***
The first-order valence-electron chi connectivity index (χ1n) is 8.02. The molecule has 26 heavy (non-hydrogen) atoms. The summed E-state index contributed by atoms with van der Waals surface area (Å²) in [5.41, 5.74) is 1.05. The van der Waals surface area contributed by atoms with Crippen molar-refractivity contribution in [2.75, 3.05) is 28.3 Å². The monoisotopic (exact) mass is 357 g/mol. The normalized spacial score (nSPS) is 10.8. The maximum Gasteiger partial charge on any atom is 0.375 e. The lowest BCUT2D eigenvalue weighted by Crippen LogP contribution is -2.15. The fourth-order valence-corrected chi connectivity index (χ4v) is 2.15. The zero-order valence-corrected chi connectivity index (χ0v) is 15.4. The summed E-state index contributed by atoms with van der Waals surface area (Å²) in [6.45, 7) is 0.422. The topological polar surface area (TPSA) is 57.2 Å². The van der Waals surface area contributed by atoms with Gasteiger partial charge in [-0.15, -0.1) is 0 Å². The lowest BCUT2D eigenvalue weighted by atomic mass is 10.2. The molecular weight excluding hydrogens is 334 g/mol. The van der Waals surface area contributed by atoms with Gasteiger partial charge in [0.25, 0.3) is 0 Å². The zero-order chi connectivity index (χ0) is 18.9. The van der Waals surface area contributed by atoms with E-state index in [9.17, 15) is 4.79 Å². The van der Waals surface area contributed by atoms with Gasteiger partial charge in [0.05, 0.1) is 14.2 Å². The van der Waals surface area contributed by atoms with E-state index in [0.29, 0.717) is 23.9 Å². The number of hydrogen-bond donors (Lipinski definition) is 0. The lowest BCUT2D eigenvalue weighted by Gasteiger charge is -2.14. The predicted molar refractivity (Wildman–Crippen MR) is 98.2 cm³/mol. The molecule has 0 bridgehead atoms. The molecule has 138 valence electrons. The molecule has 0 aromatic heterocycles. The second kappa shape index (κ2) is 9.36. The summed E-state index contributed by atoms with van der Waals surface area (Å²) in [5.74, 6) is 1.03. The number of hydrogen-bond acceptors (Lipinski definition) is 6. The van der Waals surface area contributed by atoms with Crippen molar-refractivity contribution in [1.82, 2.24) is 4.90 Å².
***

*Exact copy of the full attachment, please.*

The first-order valence-electron chi connectivity index (χ1n) is 8.02. The molecule has 26 heavy (non-hydrogen) atoms. The summed E-state index contributed by atoms with van der Waals surface area (Å²) in [5.41, 5.74) is 1.05. The van der Waals surface area contributed by atoms with Crippen molar-refractivity contribution in [2.75, 3.05) is 28.3 Å². The monoisotopic (exact) mass is 357 g/mol. The normalized spacial score (nSPS) is 10.8. The maximum Gasteiger partial charge on any atom is 0.375 e. The lowest BCUT2D eigenvalue weighted by Crippen LogP contribution is -2.15. The fourth-order valence-corrected chi connectivity index (χ4v) is 2.15. The zero-order valence-corrected chi connectivity index (χ0v) is 15.4. The summed E-state index contributed by atoms with van der Waals surface area (Å²) in [6.45, 7) is 0.422. The topological polar surface area (TPSA) is 57.2 Å². The van der Waals surface area contributed by atoms with Gasteiger partial charge in [-0.15, -0.1) is 0 Å². The lowest BCUT2D eigenvalue weighted by atomic mass is 10.2. The molecular weight excluding hydrogens is 334 g/mol. The van der Waals surface area contributed by atoms with Gasteiger partial charge in [0.25, 0.3) is 0 Å². The zero-order chi connectivity index (χ0) is 18.9. The van der Waals surface area contributed by atoms with E-state index in [9.17, 15) is 4.79 Å². The van der Waals surface area contributed by atoms with Gasteiger partial charge in [0.05, 0.1) is 14.2 Å². The van der Waals surface area contributed by atoms with E-state index in [0.29, 0.717) is 23.9 Å². The number of hydrogen-bond donors (Lipinski definition) is 0. The lowest BCUT2D eigenvalue weighted by Gasteiger charge is -2.14. The predicted molar refractivity (Wildman–Crippen MR) is 98.2 cm³/mol. The molecule has 0 bridgehead atoms. The molecule has 138 valence electrons. The molecule has 0 aromatic heterocycles. The second kappa shape index (κ2) is 9.36. The summed E-state index contributed by atoms with van der Waals surface area (Å²) in [5.74, 6) is 1.03. The number of hydrogen-bond acceptors (Lipinski definition) is 6. The van der Waals surface area contributed by atoms with Crippen molar-refractivity contribution in [1.82, 2.24) is 4.90 Å².